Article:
In Sheff v. O'Neill, which was filed in 1989, the Connecticut Supreme Court ruled that the state must take action to integrate schools and reduce racial isolation.
February 2015 Archives
A probe revealed that hundreds of students received credit for courses they hadn't taken or repeatedly took the same course despite passing each time.
The initiative will join a growing number of specialized training programs that aim to help prepare school leaders to manage the complex demands of running school systems.
Philip Lanoue has led the 13,000-student Clarke County school system since 2009.
Anderson and the state signed a three-year contract last year, but it required both parties to agree to an extension each year.
Cook County Commissioner Jesus "Chuy" Garcia, who was backed by the Chicago Teachers Union and ran a campaign largely focused on education, garnered nearly 34 percent of the vote.
The Los Angeles Unified district doesn't have the money to continue with plans to provide all students with a tech device, superintendent Ramon Cortines said.
The American Civil Liberties Union says it applauds the district's effort to improve academic and career outcomes for boys of color, but it questioned whether an all-male prep school was the most effective way to do so.
The district would need to add 3,862 opportunities for female student-athletes to be in compliance with Title IX, according to the Department of Education's office for civil rights.
Mayor Rahm Emanuel's first term included a teachers' union strike and the closure of nearly 50 schools, but graduation rates rose to record-highs under his watch, ACT scores climbed, and full-day kindergarten was expanded.
The district says the court "misinterpreted and misapplied" the law in ruling that the district could not arbitrarily cancel the teachers' union contract.
The three board members, along with a resident, request that the court grant a restraining order and preliminary injunction against the state to reverse the takeover.
A new report from the Collaborative for Justice and Equity in Education recommends an elected school board for the city that would prioritize "equitable educational opportunities and outcomes" in its decisionmaking.
Former schools chief Winston Brooks, who left the district last summer with a $350,000 buyout, wants the school system to pay for remarks he felt were disparaging.
The city became the latest battleground over charter school expansion when it accepted 40 applications to open new schools for the first time in seven years.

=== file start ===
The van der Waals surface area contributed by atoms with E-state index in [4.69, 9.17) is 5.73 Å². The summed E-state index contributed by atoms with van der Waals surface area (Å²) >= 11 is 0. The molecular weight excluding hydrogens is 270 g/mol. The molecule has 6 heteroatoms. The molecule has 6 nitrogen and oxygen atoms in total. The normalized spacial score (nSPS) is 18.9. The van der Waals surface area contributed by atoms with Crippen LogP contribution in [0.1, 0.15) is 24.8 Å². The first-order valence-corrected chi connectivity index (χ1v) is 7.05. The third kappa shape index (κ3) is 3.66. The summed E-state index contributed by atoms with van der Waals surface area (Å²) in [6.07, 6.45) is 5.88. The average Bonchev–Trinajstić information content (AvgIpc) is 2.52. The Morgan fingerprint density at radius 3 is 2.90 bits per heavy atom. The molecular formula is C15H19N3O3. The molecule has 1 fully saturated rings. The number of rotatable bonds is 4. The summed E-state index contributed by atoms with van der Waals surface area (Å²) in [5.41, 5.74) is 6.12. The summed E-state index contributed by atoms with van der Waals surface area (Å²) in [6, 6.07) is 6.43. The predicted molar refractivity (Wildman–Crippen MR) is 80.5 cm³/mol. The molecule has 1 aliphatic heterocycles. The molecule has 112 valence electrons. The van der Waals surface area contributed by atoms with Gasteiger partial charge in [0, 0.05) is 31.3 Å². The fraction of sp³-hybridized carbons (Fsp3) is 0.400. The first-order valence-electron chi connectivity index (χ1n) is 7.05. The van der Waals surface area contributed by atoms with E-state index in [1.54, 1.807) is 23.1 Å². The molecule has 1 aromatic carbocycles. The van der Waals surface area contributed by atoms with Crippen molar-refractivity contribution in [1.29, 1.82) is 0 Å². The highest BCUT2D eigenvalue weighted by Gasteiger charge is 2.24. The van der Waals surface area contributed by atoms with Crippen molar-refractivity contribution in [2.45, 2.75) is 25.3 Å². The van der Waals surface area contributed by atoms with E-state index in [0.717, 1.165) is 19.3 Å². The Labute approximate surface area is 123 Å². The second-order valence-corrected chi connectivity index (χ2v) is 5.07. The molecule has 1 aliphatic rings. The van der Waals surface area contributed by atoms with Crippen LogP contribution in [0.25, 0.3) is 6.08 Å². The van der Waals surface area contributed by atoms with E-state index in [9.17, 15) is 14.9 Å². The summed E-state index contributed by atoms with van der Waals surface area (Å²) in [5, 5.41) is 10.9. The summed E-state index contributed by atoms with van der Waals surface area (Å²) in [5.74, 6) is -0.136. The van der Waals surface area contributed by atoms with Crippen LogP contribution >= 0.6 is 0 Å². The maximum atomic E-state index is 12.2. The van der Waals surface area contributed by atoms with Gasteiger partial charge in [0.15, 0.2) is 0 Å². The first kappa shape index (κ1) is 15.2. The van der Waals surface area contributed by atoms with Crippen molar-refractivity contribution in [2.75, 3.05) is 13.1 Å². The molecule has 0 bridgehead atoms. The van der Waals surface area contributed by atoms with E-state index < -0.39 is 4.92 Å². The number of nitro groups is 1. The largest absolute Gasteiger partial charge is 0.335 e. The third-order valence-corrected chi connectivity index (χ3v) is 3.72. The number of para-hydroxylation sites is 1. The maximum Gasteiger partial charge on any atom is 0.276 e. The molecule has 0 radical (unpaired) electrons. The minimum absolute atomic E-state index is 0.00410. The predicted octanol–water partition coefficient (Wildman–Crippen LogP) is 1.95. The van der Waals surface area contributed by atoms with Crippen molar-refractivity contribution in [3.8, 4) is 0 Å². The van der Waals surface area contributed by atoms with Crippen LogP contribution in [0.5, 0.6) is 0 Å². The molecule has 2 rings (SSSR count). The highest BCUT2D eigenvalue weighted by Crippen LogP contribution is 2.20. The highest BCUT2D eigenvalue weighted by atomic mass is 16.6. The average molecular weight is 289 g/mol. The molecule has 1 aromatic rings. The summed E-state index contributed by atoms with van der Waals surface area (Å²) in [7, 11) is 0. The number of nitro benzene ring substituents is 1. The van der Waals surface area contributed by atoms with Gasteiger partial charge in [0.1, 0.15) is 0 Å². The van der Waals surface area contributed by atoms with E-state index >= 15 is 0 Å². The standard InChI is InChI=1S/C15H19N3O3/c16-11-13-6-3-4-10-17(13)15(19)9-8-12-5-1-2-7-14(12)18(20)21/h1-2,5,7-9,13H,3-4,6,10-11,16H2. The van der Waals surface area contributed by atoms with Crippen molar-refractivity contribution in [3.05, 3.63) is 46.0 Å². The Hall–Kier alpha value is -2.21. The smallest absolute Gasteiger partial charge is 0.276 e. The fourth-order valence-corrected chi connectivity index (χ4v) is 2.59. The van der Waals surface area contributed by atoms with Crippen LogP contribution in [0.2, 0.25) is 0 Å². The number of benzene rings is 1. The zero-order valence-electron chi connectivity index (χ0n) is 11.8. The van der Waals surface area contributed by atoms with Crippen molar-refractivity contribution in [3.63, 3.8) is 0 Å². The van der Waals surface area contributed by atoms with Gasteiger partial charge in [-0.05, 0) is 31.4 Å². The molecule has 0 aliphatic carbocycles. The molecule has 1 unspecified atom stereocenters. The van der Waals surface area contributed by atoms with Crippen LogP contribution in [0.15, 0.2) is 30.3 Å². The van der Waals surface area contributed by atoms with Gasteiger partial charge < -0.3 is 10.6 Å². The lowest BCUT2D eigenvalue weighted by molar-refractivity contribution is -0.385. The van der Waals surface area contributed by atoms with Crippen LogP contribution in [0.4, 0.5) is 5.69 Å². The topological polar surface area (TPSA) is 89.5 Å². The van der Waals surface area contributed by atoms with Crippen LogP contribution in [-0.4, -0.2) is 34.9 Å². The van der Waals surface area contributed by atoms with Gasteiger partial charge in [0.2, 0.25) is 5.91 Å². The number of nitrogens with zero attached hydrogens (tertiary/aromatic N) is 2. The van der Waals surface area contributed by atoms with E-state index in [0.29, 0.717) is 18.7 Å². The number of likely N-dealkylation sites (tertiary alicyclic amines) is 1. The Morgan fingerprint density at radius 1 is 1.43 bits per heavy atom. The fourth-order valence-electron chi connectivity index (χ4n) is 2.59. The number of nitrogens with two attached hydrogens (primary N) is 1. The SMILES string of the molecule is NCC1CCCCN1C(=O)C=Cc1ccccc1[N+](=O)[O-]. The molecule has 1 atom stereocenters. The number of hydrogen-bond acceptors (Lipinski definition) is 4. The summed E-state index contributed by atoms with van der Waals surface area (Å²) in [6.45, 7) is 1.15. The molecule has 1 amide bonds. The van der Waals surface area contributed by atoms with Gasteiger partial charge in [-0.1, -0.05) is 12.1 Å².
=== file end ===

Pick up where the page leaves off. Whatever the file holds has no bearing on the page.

Improving the lives of boys of color has emerged as an urgent public policy issue in the last couple of years, most recently evidenced by President Barack Obama's "My Brother's Keeper" initiative.
Broward County Public Schools is hoping to use a $3.3 million grant to attract an out-of-state charter operator with experience working in poor communities.
Under a measure approved by Missouri's Senate education committee this week, students from "unaccredited" schools could transfer to "accredited" schools in the district or, if no seats are available, attend charter or virtual schools.
Meanwhile, school board members in the Fort Worth, Texas, and Ferguson, Mo., school districts make plans to hire new school chiefs.
A report released by the Schott Foundation for Public Education called for more action to address the disparity in graduation rates, academic achievement, and other factors such as out-of-school suspensions in the nation's public schools.
The local elected official is concerned that the initiative which focuses on improving outcomes for boys of color may run afoul of federal law because it does not include girls.
We look at the possible roll-back of four-day school week in Minnesota, dispute over the cost of charter expansion in Philadelphia, and supporting high-achieving, low-income students.
State law caps severance payments at 18 months, but many districts are now using the 18-month cap as the norm.
Efforts started under former Mayor Michael R. Bloomberg in 2011 aim to address challenges faced by young black and Latino men, including in the areas of literacy and graduation rates.
A report by an education advocacy group last month said that approving 40 new charter schools (the number has since declined to 39) could hike the district's charter payments to more than $1 billion annually.
The Lawrence, Kan., school system initiative aims to address the problem of male students graduating at lower rates than female students.
The foundation said that it will reassess the prize given how urban education has changed in the last 13 years, but it was also disappointed with the "sluggish" performance in urban schools.
The proposal comes after the state board of education voted to take over Little Rock's schools.